Francesca Fontana, Class of 2017
by Sarah Hovet, CHC Communications
A typical day for Francesca Fontana begins around 7:30 a.m., when she enters The Wall Street Journal offices in New York, two hours before the stock market opens.
Her first task is writing the column “Stocks to Watch,” which discusses 8-12 stocks anticipated to move throughout the day. Then, the stock market opens at 9:30 a.m.
Fontana spends the rest of the day filing “Market Talks,” stories that analyze why and how prices and futures change. She covers U.S. equities and stocks, some Canadian stocks, and the livestock and grain market.
“I’ve learned a lot about bushels of things,” says Fontana, now fluent in trade tariffs and soybean futures.
Fontana graduated from CHC in June 2017 and began an internship at The Wall Street Journal the next week. She interned as a writer on the Management and Careers team.
The F. James Pensiero Reporting Internship gives preference to students from state schools, and Fontana qualified. “It felt crazy,” Fontana says about getting the internship. “It was my dream internship, my dream job.”
In her role on the Management and Careers team at WSJ, she worked on features, with the pressure to get stories out on the newswires. As the internship ended, she stayed on for a while because she had begun working on what she still considers the most exciting project she has tackled at WSJ so far.
The project constituted part of WSJ’s annual “Women in the Workplace” package. Fontana tackled the issue of “vocal fry,” the scratchy quality a person’s voice can take on, a “closing a door really slowly kind of sound,” as she put it. Vocal fry is a verbal tic typically associated with women and deemed “unprofessional,” like upspeak.
“We should listen to what women have to say and not how they’re saying it,” Fontana says. Her editor tasked her with creating a video for WSJ’s Snapchat account. In the process, Fontana talked to both a linguist and an actress who visits a vocal coach to try to eliminate her vocal fry. Fontana learned that men often also speak with vocal fry, but it is usually only policed in women. Her biggest thrill came when her editor told her to narrate the video.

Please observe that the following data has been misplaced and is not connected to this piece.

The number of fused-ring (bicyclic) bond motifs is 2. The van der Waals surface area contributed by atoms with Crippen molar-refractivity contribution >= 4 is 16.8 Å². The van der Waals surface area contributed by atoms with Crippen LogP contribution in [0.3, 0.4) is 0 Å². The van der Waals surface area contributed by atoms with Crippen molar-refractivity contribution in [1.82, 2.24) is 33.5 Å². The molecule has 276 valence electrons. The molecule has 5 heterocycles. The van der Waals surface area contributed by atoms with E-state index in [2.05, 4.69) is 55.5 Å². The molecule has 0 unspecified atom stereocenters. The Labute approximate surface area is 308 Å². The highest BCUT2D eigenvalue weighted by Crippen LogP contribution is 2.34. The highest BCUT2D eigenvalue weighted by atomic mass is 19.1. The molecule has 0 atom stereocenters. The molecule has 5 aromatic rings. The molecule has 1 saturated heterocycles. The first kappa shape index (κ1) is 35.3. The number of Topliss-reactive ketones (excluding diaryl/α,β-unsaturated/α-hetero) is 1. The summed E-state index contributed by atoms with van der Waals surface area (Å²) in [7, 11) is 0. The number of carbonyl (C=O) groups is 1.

After the project concluded, Fontana freelanced in New York and briefly wrote for financial news website TheStreet. She maintained relationships at WSJ, and eventually started her current full-time job there.
As a first-generation, multi-ethnic student, Fontana sometimes felt isolated at the University of Oregon. However, she cherishes the opportunities the Honors College provided for her in the form of the thesis.
While an undergraduate, she received an Honors College thesis research grant to travel to Chicago and report a story about her own past. Her research culminated in a book proposal and several chapters for an investigative memoir about a criminal trial involving her father that unfolded during her childhood. The proposal and beginnings of the manuscript became her Honors College thesis project. She took thesis credits for classes, allowing her to spend time interviewing and exploring records in Chicago while school was in session.
“It was challenging for me as a journalist, student, and person,” she says. “The project really shaped me and gave me my independence.”
In the process, Fontana learned “nothing can substitute for the work.” By that, she explains she means work hard, but do work that is meaningful. As a School of Journalism and Communication student, she felt pressure to jump from Flux Magazineto The Daily Emerald to a handful of other opportunities. But, ultimately, she learned to do the work she enjoyed doing, not the work that other people expected her to do.
“Make the time to not be working,” she adds. “It’s cool to get eight hours of sleep!”